That inspired me to put together this guide to help you navigate this process, ask the right questions and get more clarity and value out of your offers.
The guide* is broken down like this:
*This guide is focused on early to mid-stage startup offers, but the advice in Negotiation Stage are applicable to all job offers. It’s also a lengthy, but informative read, so take your time going through it.
What you need to know before you take that call with a recruiter
Before discussing numbers, we should make sure we’re a good fit for each other at this stage.
In your first interview, the hiring manager or recruiter will almost certainly ask you what your desired compensation range is. I’ve been told not to reveal my range early on in my career and say something to the effect of “Before discussing numbers, we should make sure we’re a good fit for each other at this stage.”
I followed this advice and ended up wasting a lot of time and resources. By not specifying what I’m asking for, I ended up continuing the interview process for companies that didn’t have the budget for a salary that I’d be happy with. So even when I got the offer, I had to turn them down. By that time I had already invested time in traveling and preparing that I could’ve used for other companies.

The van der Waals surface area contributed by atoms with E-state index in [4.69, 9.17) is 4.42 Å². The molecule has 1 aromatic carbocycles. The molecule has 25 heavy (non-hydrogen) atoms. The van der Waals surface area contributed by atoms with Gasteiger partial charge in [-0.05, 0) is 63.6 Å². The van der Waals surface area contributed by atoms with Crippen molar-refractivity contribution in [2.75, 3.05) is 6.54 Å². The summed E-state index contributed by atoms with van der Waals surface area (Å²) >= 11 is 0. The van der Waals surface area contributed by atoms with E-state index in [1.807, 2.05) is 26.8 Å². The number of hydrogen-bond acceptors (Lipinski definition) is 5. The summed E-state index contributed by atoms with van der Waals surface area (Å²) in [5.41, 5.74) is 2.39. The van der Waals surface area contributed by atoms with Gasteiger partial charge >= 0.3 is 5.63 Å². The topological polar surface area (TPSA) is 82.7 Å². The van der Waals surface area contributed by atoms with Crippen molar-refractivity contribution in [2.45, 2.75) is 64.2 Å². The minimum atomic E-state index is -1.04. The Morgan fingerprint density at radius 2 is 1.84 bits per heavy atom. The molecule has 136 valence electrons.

The interview process is fairly time consuming, so you don’t want to be dedicating your time, especially if you’re still at your current job, on companies that aren’t a match financially for you.
That’s why you should be upfront about your range. If the company can’t offer you what you’re looking for, the recruiter will usually tell you that, in which case you can decide whether you’re open to taking a lower salary before spending more time preparing.
Also, you’ll want to prepare for this question because you don’t want to hurt yourself in the negotiation process later by saying too low of a range.
So how do you know what your range is? A good place to start is to look at average salaries for your position in that city using one of these three sites:
Get a feel of what the market is currently paying for your role, and you can adjust it based on your level of experience. There’s also this huge list of self-reported salaries that you can take a look at, but I’d take that list with a grain of salt.
Terms of the offer and clarification questions you should ask about it